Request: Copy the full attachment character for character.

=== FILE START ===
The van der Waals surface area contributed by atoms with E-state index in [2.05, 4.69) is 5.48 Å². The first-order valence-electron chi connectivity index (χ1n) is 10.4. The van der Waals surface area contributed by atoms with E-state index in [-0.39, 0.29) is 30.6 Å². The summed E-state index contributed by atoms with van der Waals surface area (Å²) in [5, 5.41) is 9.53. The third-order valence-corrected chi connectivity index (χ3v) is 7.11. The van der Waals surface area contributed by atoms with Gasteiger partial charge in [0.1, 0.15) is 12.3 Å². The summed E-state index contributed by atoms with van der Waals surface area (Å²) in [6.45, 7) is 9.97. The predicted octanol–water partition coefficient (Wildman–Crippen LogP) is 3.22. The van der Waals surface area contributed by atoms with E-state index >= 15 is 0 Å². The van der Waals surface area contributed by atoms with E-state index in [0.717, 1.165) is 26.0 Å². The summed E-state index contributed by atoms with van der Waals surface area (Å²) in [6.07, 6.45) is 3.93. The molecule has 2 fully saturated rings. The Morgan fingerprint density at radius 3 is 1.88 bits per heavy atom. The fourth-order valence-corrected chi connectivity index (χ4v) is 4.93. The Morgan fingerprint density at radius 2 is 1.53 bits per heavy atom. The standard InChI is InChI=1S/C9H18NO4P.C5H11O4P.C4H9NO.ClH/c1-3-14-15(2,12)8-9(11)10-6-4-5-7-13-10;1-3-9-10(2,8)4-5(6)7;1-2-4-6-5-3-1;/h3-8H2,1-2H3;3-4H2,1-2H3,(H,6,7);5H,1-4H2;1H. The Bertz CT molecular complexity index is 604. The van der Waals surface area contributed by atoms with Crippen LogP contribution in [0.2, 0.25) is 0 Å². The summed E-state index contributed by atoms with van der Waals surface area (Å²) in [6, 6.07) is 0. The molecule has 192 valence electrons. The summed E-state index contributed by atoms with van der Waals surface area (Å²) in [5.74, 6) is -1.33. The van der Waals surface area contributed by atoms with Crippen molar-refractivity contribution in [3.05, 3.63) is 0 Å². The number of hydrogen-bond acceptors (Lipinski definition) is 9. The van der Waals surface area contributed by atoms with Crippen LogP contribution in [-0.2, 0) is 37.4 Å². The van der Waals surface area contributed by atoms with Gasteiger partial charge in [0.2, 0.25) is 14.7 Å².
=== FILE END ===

The van der Waals surface area contributed by atoms with E-state index in [2.05, 4.69) is 5.48 Å². The first-order valence-electron chi connectivity index (χ1n) is 10.4. The van der Waals surface area contributed by atoms with E-state index in [-0.39, 0.29) is 30.6 Å². The summed E-state index contributed by atoms with van der Waals surface area (Å²) in [5, 5.41) is 9.53. The third-order valence-corrected chi connectivity index (χ3v) is 7.11. The van der Waals surface area contributed by atoms with Gasteiger partial charge in [0.1, 0.15) is 12.3 Å². The summed E-state index contributed by atoms with van der Waals surface area (Å²) in [6.45, 7) is 9.97. The predicted octanol–water partition coefficient (Wildman–Crippen LogP) is 3.22. The van der Waals surface area contributed by atoms with E-state index >= 15 is 0 Å². The van der Waals surface area contributed by atoms with E-state index in [0.717, 1.165) is 26.0 Å². The summed E-state index contributed by atoms with van der Waals surface area (Å²) in [6.07, 6.45) is 3.93. The molecule has 2 fully saturated rings. The Morgan fingerprint density at radius 3 is 1.88 bits per heavy atom. The fourth-order valence-corrected chi connectivity index (χ4v) is 4.93. The Morgan fingerprint density at radius 2 is 1.53 bits per heavy atom. The standard InChI is InChI=1S/C9H18NO4P.C5H11O4P.C4H9NO.ClH/c1-3-14-15(2,12)8-9(11)10-6-4-5-7-13-10;1-3-9-10(2,8)4-5(6)7;1-2-4-6-5-3-1;/h3-8H2,1-2H3;3-4H2,1-2H3,(H,6,7);5H,1-4H2;1H. The Bertz CT molecular complexity index is 604. The van der Waals surface area contributed by atoms with Crippen LogP contribution in [0.2, 0.25) is 0 Å². The summed E-state index contributed by atoms with van der Waals surface area (Å²) in [6, 6.07) is 0. The molecule has 192 valence electrons. The summed E-state index contributed by atoms with van der Waals surface area (Å²) in [5.74, 6) is -1.33. The van der Waals surface area contributed by atoms with Crippen molar-refractivity contribution in [3.05, 3.63) is 0 Å². The number of hydrogen-bond acceptors (Lipinski definition) is 9. The van der Waals surface area contributed by atoms with Crippen LogP contribution in [-0.2, 0) is 37.4 Å². The van der Waals surface area contributed by atoms with Gasteiger partial charge in [0.2, 0.25) is 14.7 Å².